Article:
1. Will you test my tumor for biomarkers?
A type of lung cancer treatment called targeted therapy may be the best treatment option if your tumor has certain characteristics, called biomarkers or molecular markers. It is important you know all of your treatment options and having your tumor tested using comprehensive biomarker testing is an important step. Receiving comprehensive versus standard testing will give your doctor a fuller understanding of your particular type of lung cancer so they can suggest the best treatment options for you.
2. Is a clinical trial right for me?
Clinical trials are carefully monitored research studies and may give you access to potentially life-saving treatment. Talk with your doctor about whether a clinical trial is the right treatment decision for you as soon as you begin exploring treatment options.
3. Can I meet with a palliative care specialist?
Most people don't know that many hospitals and treatment centers have a team of specialists trained to help you cope with side effects. Palliative care is sometimes thought of as something people receive at the end-of-life, but it is actually recommended that lung cancer patients receive this extra layer of support as soon as they start treatment. Palliative care, sometimes called supportive care, offers side effect management through counseling, therapies and medications that can make lung cancer treatment just a little easier.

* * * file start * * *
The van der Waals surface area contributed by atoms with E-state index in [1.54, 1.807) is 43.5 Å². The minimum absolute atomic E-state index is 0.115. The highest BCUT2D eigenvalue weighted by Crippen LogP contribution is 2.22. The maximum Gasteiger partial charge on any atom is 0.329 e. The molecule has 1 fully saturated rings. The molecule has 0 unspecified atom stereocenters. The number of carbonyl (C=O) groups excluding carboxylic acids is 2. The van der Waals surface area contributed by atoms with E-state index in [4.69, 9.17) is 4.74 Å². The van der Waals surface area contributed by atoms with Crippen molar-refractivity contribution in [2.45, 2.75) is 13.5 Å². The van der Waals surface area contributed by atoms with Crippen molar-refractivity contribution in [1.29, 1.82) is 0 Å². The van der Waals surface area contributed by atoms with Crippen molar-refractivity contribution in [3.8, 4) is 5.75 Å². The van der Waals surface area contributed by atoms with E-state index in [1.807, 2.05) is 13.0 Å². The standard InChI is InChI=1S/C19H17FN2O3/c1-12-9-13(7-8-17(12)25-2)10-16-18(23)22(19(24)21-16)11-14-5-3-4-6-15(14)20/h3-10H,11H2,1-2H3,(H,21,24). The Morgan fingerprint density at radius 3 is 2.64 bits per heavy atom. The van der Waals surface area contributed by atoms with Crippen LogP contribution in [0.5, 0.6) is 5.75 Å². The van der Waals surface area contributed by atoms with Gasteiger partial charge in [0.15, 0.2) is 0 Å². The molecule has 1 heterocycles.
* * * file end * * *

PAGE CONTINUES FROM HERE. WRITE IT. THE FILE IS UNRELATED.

4. What are the goals of the treatments you've recommended?
You and your care team should work together to make the best treatment decisions for you. Part of making these decisions is knowing the goal of the treatment and if it aligns with your vision for your care.
5. What should I do if I have questions or concerns?
Each member of your care team may have their own preferred way of communicating. Some prefer phone calls, others may use email and some may recommend you contact a point person such as a nurse navigator. Knowing how your care team prefers to communicate can make it easier to get your questions answered and concerns addressed.
Reviewed and approved by the American Lung Association Scientific and Medical Editorial Review Panel.
Page last updated: November 17, 2022